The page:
How To Know If Someone's Racially Gaslighting You — And 10 Ways To Respond

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10 Ways to Respond to Racial Gaslighting
Contributor
Self

People of color are tired of being told the same things:  

"Are you sure it was about race?"

"Not everything is about race!"

"Why do you always have to make everything about race?"

This is called racial gaslighting. 

According to YourTango expert Dr. Jennifer Sweeton, "Gaslighting is defined as a form of manipulation (on the mild end), emotional abuse, or even psychological warfare (on the extreme end) that results in the slow dismantling of a gaslightee’s self-trust."

In other words, if someone is questioning you about an experience you had and is invalidating that experience, they may be gaslighting you. 

Racial gaslighting, more specifically, is when someone questions you about your experience with racism.

RELATED: Racial Gaslighting: What Is It And Why We Need To Stop Doing It 

Racial gaslighting can occur across different racial communities and contrary to popular belief, it's not just something that is committed by white people. People of color can gaslight each other, which adds a layer of complexity to the situation. 

It’s especially hurtful when people close to you, such as friends or family, don’t believe you when you say you’re experiencing racism. 

Experiencing racism can be a lonely experience at times. And It's exhausting to have to defend your experience. But in moments like these, it's important to stand your ground and speak your truth. 

There are ways to respond to racial gaslighting that allows you to stand up for yourself while encouraging a healthy discourse. 

Here are a few ways to respond to racial gaslighting:

1. “My experience is not up for debate.”

2. “This is my truth of what happened, please don’t try and invalidate that.”

3. “I would never question if you experienced racism, please don’t question if I did.”

4. “I don’t need to explain my experience to you.”

5. “That’s not what I remember happening, I know what happened.”

6. “I’m no longer interested in this conversation.”

7. “I’m walking away now.”

8. "Maybe to you this wasn’t about race, but to me this was. I won’t let you invalidate that.”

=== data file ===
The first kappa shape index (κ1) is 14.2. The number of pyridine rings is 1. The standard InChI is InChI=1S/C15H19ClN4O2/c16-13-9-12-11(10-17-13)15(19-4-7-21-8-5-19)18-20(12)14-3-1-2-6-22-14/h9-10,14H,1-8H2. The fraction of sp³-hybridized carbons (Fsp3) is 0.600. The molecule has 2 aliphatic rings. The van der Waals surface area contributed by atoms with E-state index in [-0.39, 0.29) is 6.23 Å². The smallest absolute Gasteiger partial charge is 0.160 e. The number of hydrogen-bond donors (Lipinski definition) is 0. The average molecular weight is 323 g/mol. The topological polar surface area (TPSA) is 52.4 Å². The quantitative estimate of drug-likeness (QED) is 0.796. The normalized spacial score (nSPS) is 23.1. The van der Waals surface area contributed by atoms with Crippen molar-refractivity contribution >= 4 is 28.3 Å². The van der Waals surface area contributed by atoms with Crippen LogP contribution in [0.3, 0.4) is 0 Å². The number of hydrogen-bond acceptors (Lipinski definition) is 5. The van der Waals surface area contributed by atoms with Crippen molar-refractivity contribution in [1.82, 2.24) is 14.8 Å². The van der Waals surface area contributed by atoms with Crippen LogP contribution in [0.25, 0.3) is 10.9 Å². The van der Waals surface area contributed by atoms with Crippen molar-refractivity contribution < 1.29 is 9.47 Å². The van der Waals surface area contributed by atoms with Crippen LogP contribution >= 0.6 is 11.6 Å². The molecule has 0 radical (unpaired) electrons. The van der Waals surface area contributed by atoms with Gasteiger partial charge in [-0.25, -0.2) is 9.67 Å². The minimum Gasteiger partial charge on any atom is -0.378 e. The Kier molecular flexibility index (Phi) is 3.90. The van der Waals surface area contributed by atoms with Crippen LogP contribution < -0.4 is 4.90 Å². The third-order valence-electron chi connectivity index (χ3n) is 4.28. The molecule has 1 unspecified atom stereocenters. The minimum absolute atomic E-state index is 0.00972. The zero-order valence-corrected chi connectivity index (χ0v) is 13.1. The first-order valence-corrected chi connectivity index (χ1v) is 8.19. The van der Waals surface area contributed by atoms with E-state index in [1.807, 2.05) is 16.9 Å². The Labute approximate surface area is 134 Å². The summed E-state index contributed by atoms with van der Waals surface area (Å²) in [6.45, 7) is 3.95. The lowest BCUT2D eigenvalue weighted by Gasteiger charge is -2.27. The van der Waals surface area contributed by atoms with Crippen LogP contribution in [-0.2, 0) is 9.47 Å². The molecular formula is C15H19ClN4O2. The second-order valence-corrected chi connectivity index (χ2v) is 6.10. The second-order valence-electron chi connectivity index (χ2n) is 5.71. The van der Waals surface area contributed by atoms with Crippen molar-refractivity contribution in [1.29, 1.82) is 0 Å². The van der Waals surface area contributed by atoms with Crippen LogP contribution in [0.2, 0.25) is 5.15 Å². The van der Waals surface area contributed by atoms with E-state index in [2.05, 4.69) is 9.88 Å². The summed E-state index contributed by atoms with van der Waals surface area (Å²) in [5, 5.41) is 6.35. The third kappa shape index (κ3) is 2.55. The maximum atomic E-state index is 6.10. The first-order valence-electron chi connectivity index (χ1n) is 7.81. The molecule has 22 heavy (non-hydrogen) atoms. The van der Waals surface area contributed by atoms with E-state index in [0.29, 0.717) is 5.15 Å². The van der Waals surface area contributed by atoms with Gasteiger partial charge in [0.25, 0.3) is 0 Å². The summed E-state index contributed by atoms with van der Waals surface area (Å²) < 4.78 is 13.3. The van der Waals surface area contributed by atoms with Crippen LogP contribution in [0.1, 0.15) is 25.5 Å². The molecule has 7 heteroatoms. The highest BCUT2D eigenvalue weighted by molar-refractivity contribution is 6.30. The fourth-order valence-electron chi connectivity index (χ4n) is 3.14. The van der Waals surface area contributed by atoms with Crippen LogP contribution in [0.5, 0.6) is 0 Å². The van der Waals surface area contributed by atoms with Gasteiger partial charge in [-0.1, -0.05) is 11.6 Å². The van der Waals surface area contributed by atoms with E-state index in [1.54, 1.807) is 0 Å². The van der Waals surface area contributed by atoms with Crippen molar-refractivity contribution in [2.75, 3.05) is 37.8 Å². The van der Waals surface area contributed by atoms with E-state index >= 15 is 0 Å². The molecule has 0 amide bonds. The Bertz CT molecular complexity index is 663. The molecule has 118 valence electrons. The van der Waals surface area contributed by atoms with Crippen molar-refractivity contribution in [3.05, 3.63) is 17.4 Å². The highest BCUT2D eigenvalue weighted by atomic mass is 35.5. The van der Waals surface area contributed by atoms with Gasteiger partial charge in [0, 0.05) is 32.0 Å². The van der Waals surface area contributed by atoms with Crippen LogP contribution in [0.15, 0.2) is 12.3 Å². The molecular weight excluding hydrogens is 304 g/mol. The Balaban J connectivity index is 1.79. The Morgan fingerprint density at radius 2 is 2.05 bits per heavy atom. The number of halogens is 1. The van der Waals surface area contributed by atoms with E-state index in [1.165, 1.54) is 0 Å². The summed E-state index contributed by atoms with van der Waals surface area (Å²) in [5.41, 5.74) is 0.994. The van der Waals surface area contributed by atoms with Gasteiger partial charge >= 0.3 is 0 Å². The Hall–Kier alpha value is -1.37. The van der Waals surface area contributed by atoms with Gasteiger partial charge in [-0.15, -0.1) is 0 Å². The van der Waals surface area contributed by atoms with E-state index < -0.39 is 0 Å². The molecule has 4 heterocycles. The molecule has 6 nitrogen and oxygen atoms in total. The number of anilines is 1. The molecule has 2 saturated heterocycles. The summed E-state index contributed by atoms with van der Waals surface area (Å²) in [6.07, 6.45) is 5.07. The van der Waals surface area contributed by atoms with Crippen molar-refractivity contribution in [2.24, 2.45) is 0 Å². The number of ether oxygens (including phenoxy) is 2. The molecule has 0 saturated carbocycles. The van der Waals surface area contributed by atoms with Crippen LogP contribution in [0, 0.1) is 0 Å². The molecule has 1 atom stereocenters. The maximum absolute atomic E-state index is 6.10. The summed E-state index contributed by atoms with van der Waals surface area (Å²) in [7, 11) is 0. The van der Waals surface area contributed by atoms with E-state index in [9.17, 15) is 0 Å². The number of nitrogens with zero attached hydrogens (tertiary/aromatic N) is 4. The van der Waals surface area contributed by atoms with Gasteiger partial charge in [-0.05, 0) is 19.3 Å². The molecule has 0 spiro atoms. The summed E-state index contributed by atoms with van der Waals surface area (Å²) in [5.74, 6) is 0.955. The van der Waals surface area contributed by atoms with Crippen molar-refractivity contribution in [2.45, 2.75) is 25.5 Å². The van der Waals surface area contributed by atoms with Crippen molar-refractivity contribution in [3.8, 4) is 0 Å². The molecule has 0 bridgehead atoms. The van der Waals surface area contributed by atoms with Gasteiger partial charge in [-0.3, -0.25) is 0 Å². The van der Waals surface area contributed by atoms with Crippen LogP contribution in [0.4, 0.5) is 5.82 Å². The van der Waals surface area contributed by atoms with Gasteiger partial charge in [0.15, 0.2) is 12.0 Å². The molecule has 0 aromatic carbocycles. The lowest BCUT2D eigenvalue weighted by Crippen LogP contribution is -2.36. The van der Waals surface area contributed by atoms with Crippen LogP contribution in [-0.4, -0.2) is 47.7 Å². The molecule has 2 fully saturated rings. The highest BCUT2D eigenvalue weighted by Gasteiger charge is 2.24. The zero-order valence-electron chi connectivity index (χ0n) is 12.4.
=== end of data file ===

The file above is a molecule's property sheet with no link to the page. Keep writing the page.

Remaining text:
9. “I won’t engage with someone questioning my truth.”

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10. “I’m speaking my truth and this is what happened.”

The key to standing up to racial gaslighting is speaking your truth, regardless of what other people say. 

RELATED: What Is Gaslighting? Here's Everything You Need To Know About The Term (And If It Might Be Happening To You)

Gaslighting is a tactic used by abusers when they want to have control over someone else, therefore racial gaslighting is a tactic used by racists. It’s a way to perpetuate white supremacy and keep white people in power. 

As people of color, we can either be complicit in upholding white supremacy, or we can fight against it. Speaking our truth is the way to actively fight against it.

Fighting against and responding to racial gaslighting can be really exhausting, to be quite honest. 

Sometimes you don’t owe people an explanation for what you’re experiencing and that’s okay and valid. It is up to you whether you feel the need to deal with someone who is invalidating your experience. Walking away is always an option, too.

But standing up for yourself is also an option, and if you choose to take that route, speaking out and refusing to be silent is a small step towards dismantling white supremacy. 

RELATED: Why 'Gaslighting' Is Such A Powerful Weapon Of Emotional Abuse — And What To Do If It's Happening To You

Angelique Beluso is a sex educator and writer who covers feminism, pop culture and relationship topics. Follow her @AngeliqueBeluso.